NetBurner 3.3
Creating a GET Request Handler

There are two common methods for moving data from the client web browser to the web server on an embedded platform: HTML Forms using POST, and storing the data in the URL. For example, an e-commerce applications might store product information such as: http://www.store.com/orderform?type=order123 , which is storing the data type=order123 in the URL. Everything following the ‘?’ character is ignored by the browser, so your application can store whatever data it needs after the character. One advantage of this method is that the application is stateful, meaning multiple users can access the same application and each user’s session maintains its specific data in the URL.

When a web browser requests something from a web server, such as an HTML page or image, it makes a GET request. The web server normally handles static web pages and dynamic web pages with the CPPCALL and VARIABLE tags, but your application can intercept the request and take control of the processing using a callback function object called CallBackFunctionPageHandler. When you declare the instance of the object you specify the name of the request to intercept and a pointer to the function in your application to process the request. For example, to take control of processing for a HTML page named setcookie.html:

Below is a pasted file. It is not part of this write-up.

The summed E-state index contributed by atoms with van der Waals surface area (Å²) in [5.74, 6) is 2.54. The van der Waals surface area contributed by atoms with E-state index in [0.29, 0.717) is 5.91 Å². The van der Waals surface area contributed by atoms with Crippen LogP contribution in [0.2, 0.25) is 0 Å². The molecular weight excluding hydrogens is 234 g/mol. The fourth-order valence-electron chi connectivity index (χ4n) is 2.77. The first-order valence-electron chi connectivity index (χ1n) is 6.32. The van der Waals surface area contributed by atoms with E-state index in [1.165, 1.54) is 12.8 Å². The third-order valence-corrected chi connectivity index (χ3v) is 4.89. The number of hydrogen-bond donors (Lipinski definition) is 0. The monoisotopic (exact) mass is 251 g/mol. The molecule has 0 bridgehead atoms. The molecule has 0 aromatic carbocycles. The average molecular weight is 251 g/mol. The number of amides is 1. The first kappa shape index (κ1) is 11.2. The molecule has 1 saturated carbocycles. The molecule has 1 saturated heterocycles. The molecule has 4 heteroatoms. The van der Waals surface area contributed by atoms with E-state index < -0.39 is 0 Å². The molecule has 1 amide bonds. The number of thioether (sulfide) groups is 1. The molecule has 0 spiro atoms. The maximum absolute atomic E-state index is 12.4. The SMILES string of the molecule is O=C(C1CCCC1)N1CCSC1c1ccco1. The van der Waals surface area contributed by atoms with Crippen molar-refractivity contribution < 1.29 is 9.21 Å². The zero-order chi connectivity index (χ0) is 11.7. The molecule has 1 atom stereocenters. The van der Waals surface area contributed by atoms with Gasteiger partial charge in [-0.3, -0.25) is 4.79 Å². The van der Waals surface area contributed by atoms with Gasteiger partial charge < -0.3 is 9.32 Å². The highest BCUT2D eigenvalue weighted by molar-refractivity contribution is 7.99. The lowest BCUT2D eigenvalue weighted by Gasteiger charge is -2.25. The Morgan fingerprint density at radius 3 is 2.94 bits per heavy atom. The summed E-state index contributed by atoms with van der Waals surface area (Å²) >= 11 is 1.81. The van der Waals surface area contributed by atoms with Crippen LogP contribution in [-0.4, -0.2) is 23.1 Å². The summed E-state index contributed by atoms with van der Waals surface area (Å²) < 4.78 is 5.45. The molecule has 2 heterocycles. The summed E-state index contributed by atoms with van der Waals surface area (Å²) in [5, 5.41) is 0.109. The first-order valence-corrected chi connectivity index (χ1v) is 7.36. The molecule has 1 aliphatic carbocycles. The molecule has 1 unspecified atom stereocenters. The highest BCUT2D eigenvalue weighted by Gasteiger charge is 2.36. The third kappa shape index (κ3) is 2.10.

int setCookieGetReqCallback( int sock, HTTP_Request &httpRequestInfo )
{
iprintf( "HTTP request: %s\r\n", httpRequestInfo.pURL );
// Set the cookie value to "MyCookie ". Note that you need a trailing space.
SendHTMLHeaderWCookie(sock, "MyCookie ");
// Since we are handling the GET request, we need to send the web page
SendFileFragment("setcookie.html", sock);
return 1; // Notify the system GET handler we handled the request
}
"setcookie.html", // Web page to intercept
setCookieGetReqCallback, // Pointer to callback function
tGet, // Type of request, GET
0, // Password level, none
true ); // Take responsibility for entire response, the web
// server will not send any data of its own

A callback function can be created for any type of URL request. If you application has the ability to create a graph or image named TempGraph.gif, you could use a callback for TempGraph.gif instead of setcookie.html in the above example. There are examples in the \nburn\examples\web directory. You can also use the ‘*’ as a wild card for matching a number of pages to process in a single callback. For example, to process all requests that begin with “set”, specify “set*”.

SendHTMLHeaderWCookie
void SendHTMLHeaderWCookie(int sock, char *cookie)
Send a HTML response header and cookie.
Definition: httpinternal.cpp:266
tGet
@ tGet
GET request.
Definition: http.h:27
CallBackFunctionPageHandler
Implements the HtmlPageHandler class as a function pointer callback for GET requests.
Definition: http.h:158
HTTP_Request::pURL
PSTR pURL
Request URL.
Definition: http.h:61
HTTP_Request
HTTP Request Structure.
Definition: http.h:60
SendFileFragment
int32_t SendFileFragment(char const *name, int32_t fd, PCSTR url=NULL)
Send a file fragment without a header.
Definition: htmldecomp.cpp:347